Fencing

Fencing was one of the first sports to be played in the Olympics. Based on the traditional skills of swordsmanship, the modern sport arose at the end of the 19th century. The three disciplines in modern fencing are the foil, the épée, and the sabre; winning points are made through the contact with an opponent. Competitive fencing is one of the five activities which have been featured in every modern Olympic Games.

foil

The foil is a light thrusting weapon with a maximum weight of 500 grams. The foil targets the torso, but not the arms or legs.

The foil has a small circular hand guard that serves to protect the hand from direct stabs. As the hand is not a valid target in foil, this is primarily for safety. Touches are scored only with the tip; hits with the side of the blade do not register on the electronic scoring apparatus. Touches that land outside the target area stop the action, but are not scored. Only a single touch can be awarded to either fencer at the end of a phrase. If both fencers land touches within a close enough interval of milliseconds to register two lights on the machine, the referee uses the rules of "right of way" to determine which fencer is awarded the touch, or if an off-target hit has priority over a valid hit, in which case no touch is awarded. If the referee is unable to determine which fencer has right of way, no touch is awarded.

épée

The épée is a thrusting weapon like the foil, but heavier, with a maximum total weight of 770 grams. In épée, the entire body is valid target.

The hand guard on the épée is a large circle that extends towards the pommel, effectively covering the hand, which is a valid target in épée. Like foil, all hits must be with the tip and not the sides of the blade. Hits with the side of the blade do not register on the electronic scoring apparatus (and do not halt the action). As the entire body is legal target, there is no concept of an off-target touch, except if the fencer accidentally strikes the floor, setting off the light and tone on the scoring apparatus. Unlike foil and sabre, épée does not use "right of way", and awards simultaneous touches to both fencers. However, if the score is tied in a match at the last point and a double touch is scored, the point is null and void.

sabre

The sabre is a light cutting and thrusting weapon that targets the entire body above the waist, except the weapon hand.

Saber is the newest weapon to be used. Like the foil, the maximum legal weight of a sabre is 500 grams. The hand guard on the sabre extends from hilt to the point at which the blade connects to the pommel. This guard is generally turned outwards during sport to protect the sword arm from touches. Hits with the entire blade or point are valid. As in foil, touches that land outside the target area are not scored. However, unlike foil, these off-target touches do not stop the action, and the fencing continues. In the case of both fencers landing a scoring touch, the referee determines which fencer receives the point for the action, again through the use of "right of way".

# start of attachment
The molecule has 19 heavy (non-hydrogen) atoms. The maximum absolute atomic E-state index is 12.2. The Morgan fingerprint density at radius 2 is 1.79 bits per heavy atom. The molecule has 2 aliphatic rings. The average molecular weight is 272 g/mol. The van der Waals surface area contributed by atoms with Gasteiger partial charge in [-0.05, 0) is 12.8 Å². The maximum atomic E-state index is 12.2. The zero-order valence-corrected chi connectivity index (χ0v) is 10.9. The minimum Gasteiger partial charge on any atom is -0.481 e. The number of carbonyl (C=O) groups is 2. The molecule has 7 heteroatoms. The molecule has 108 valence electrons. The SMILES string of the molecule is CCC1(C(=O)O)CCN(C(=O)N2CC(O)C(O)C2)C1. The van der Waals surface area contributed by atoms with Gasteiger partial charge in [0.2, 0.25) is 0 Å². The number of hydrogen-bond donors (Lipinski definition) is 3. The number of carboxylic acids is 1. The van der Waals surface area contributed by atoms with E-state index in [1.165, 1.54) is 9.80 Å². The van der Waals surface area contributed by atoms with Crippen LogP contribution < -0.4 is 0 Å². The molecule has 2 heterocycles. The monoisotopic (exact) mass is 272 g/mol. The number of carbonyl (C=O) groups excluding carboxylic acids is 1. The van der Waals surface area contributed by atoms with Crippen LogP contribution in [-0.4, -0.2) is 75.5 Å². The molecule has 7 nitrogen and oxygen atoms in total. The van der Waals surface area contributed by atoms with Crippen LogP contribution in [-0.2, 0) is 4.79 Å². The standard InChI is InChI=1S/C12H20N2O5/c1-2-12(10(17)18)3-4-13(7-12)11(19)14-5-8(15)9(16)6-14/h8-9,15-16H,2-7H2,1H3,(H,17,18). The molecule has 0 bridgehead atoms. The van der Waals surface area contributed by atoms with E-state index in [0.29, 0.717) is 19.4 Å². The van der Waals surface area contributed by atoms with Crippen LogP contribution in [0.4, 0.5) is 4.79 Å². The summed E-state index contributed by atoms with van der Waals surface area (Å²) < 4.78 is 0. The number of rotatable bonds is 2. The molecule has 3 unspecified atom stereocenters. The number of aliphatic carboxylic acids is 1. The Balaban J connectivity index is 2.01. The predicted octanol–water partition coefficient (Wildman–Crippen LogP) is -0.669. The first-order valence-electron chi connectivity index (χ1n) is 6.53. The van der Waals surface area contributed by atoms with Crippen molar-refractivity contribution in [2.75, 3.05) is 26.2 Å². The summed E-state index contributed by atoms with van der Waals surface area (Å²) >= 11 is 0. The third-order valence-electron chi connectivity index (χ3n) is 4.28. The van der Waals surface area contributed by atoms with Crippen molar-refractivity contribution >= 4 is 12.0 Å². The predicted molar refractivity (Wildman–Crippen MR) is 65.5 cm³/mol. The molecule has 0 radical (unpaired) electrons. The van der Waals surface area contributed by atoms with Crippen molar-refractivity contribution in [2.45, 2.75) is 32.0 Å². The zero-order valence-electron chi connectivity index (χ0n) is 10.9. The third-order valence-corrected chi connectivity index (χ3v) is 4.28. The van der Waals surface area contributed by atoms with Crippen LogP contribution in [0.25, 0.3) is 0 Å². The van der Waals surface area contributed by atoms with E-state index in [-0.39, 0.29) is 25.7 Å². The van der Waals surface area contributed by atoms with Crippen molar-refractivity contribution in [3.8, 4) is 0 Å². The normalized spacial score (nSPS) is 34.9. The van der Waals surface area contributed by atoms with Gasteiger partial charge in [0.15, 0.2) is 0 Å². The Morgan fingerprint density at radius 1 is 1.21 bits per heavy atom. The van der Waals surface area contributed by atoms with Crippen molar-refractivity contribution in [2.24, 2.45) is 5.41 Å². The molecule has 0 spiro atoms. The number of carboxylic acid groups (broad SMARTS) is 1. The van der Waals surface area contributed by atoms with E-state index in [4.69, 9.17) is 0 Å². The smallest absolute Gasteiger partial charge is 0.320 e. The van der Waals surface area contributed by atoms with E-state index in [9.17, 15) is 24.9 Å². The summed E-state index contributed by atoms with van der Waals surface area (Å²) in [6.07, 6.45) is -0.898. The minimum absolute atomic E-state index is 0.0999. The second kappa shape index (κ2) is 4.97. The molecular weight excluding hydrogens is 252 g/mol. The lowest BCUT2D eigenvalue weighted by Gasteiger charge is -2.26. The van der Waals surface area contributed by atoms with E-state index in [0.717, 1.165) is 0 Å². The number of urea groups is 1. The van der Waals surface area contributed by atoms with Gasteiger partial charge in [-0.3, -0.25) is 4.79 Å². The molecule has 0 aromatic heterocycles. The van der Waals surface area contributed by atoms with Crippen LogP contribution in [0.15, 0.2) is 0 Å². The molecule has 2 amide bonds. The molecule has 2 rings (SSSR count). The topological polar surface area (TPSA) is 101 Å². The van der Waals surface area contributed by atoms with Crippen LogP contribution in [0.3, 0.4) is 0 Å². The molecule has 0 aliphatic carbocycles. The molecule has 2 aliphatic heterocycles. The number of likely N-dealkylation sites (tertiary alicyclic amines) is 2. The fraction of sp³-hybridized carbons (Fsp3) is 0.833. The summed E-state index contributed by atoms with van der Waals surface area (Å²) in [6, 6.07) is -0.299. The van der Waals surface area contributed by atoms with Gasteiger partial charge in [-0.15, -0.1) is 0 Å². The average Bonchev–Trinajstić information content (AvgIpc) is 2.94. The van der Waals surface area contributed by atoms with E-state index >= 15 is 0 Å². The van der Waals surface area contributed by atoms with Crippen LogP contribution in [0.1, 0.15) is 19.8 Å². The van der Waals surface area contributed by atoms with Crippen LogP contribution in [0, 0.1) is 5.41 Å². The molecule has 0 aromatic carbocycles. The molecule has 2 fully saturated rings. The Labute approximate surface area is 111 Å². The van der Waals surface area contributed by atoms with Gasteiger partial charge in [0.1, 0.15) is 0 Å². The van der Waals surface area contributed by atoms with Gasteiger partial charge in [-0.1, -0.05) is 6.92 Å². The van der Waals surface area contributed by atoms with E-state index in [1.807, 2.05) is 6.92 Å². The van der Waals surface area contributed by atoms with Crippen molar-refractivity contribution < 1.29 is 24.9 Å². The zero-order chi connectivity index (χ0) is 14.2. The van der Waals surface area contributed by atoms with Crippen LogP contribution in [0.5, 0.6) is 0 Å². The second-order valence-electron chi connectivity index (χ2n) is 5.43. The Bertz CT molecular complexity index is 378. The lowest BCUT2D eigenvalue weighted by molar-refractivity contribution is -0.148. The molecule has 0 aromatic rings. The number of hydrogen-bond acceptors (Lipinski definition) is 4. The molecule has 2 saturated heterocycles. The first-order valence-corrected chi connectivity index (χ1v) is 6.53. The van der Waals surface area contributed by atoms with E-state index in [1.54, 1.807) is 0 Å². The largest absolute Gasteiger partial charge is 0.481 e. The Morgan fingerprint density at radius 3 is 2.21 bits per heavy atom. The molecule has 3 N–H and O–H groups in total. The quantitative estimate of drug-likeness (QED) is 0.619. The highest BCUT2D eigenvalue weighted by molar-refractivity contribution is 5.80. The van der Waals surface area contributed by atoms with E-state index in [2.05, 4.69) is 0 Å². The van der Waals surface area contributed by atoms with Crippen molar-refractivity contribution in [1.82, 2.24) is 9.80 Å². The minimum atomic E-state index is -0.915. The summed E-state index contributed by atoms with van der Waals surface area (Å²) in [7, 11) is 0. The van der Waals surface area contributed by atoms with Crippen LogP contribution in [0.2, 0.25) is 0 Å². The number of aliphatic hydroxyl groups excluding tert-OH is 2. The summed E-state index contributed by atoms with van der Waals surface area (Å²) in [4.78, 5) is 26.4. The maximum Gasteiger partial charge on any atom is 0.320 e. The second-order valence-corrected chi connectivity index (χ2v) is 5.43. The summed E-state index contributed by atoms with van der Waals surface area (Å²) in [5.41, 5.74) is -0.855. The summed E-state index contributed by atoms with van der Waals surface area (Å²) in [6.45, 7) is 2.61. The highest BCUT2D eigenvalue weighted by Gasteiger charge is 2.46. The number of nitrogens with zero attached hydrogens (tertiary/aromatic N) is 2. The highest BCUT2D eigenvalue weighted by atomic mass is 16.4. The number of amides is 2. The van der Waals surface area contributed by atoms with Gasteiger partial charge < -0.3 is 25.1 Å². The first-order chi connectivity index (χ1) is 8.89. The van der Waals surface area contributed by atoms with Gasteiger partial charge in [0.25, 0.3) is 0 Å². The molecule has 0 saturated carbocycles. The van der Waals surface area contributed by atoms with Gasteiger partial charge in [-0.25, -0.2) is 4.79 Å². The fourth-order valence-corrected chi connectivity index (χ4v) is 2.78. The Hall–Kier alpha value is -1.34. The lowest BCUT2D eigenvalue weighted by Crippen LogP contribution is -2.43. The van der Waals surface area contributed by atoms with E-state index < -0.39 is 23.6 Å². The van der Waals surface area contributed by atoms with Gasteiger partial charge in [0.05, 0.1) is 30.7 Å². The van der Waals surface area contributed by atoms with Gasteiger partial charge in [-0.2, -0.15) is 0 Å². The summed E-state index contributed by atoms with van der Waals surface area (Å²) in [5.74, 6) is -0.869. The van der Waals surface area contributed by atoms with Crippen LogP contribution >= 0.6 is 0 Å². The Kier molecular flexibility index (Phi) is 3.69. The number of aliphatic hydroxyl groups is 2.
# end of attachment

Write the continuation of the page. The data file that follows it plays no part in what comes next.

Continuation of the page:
The European Championships

We will provide a great and fair environment for athletes in this important competition for their qualification for the Olympic Games 2020 and for our guests to experience fencing on the highest level with all emotions that come with it.

Venue

Timetable

The timetable will be updated as soon as the allocation of disciplines is fixed.

Day  
Saturday, June 15th

Delivery of accreditation cards, Start of weapon control

Sunday, June 16th

Delivery of accreditation cards, Weapon control

Monday, June 17th

Individual competitions: Men's foil, Women's sabre, Opening Ceremony

Congress of the European Fencing Confederation

Tuesday, June 18th

Individual competitions: Mens's epee, Women's foil

Wednesday, June 19th

Individual competitions: Women's epee, Men's sabre

Thursday, June 20th

Team competitions: Men's foil, Women's sabre

Friday, June 21st

Team competitions: Mens's epee, Women's foil

Saturday, June 22nd

Team competitions: Women's epee, Men's sabre, Closing Ceremony

Organizing committee

Members of the Board

The members of the board are responsible for the strategic decisions

Claudia Bokel

President

German Fencing Federation

Dieter Lammer

Vice President International Affairs

German Fencing Federation

Henning von Reden

Vice President Finance

German Fencing Federation

Operations Team

The operations team constists of the "chief of operations", who is in charge of the daily business of the organizing committee, and the heads of the divisions who are working with their respective teams to plan and organise the European Championships.

Philipp Gorray

Chief of Operations

Responsible for the operative management and coordination of the divisions

Stella Kluge

Head of Public Relations

Press

FIE
EFC
DFB
Bundesministerium des Innern, für Bau und Heimat
Sportland Nordrhein-Westfalen
Sportstadt Düsseldorf

DFB
Allstar Fechtsport
Uhlmann Fechtsport
Nike
Nikko Hotel
Techniker